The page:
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The Dead and Living “South”

April 12, 2021

About thirty-three miles from where I’ve lived since 1996 is the town of Windsor, Virginia where major media has covered the pepper spraying of a driver of a new SUV. Though a temporary license was pasted in the rear window, a police officer stopped the vehicle and abused the driver, a black Lieutenant in the U.S. Military wearing Army fatigues.

The video of this encounter was featured on CNN’s “First Light” program this morning as “the lead” for the day and will be carried via the Internet and other media throughout the world.

The general “take” on this will confirm that America is “racist,” and the police are instructed to protect the white majority.

This episode which occurred last December and has come to light only now follows an episode the month before in Graham, North Carolina where African-American demonstrators were tear-gassed. Graham is 186 miles southwest of Windsor, and 50 miles east of Winston-Salem where tobacco (Camel cigarettes), textiles and university education (Wake Forest) dominated.

I had to look up that information because I am a Yankee and am appalled by a lingering disposition to honor “the South” in the form it took that killed 600,000 combatants in a savage Civil War.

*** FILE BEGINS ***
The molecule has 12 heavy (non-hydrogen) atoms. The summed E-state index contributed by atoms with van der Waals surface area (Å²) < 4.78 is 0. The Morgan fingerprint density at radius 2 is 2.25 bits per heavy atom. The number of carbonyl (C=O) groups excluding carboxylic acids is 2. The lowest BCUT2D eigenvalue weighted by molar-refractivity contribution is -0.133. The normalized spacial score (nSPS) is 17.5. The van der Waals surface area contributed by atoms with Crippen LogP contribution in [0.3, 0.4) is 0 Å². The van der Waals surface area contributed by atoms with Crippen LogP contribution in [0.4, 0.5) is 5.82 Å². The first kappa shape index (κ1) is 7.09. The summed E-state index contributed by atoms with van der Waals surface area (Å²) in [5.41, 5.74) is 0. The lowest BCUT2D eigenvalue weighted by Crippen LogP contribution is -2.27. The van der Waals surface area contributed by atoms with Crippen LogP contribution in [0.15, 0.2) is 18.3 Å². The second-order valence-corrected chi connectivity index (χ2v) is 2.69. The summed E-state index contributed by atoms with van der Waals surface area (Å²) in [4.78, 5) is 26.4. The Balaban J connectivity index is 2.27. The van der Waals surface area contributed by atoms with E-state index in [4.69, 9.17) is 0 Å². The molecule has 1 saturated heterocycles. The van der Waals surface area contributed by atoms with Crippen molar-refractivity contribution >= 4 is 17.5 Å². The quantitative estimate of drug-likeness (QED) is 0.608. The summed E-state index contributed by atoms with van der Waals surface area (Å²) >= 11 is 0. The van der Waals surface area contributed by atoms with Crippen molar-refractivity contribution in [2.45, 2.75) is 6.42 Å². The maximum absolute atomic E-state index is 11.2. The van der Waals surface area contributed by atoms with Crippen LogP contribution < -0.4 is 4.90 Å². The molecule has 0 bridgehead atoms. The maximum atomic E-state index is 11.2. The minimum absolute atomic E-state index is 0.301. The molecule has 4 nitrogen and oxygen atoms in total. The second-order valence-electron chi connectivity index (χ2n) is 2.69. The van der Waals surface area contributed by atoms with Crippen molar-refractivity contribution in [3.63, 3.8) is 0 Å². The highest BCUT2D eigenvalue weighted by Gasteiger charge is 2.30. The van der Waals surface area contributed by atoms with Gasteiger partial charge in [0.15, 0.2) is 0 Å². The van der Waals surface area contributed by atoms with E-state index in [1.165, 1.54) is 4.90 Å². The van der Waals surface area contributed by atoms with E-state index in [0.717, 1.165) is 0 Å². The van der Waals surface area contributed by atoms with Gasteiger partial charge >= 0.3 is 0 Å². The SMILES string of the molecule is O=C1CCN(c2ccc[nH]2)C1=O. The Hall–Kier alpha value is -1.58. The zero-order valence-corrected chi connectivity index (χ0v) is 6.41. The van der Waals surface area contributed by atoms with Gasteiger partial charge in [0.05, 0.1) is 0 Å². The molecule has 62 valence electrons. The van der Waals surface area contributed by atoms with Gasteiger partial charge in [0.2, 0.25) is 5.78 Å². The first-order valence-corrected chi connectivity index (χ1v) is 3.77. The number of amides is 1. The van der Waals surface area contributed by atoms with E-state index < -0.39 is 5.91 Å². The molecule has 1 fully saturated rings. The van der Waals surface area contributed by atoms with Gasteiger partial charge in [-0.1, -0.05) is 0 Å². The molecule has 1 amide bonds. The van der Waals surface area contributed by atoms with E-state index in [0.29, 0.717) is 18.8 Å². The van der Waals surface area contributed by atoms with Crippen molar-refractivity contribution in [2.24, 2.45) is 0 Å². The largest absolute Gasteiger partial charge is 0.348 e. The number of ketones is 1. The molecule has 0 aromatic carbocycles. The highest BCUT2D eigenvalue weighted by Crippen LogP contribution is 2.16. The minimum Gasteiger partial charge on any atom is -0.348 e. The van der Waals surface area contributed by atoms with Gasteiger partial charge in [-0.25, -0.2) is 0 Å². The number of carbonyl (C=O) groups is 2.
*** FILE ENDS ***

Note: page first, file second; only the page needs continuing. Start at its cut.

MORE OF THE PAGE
Among some folk in Windsor and Graham, however, a love for that era transcends so much that is good in the southern United States, and the struggle to interpret life lived in the South by some of America’s most brilliant writers. I must assume that residents of Windsor or Graham are not readers of Faulkner nor the Fugitive Agrarians.

I  lived in Dallas, Texas, for three years from 1969-1972, where the traditions of the South and its distinctive literature were honored at the University of Dallas. My colleagues and friends, especially, Melvin E. Bradford, was a “Wallace Democrat,” and Tom Landess supported my work by publishing my history of political theory. My university colleagues in the Literature Department were heirs to the works of William Faulkner, Allen Tate, Caroline Gordon, Katherine Anne Porter, and Robert Penn Warren.

That is “the South” that has risen and lives.

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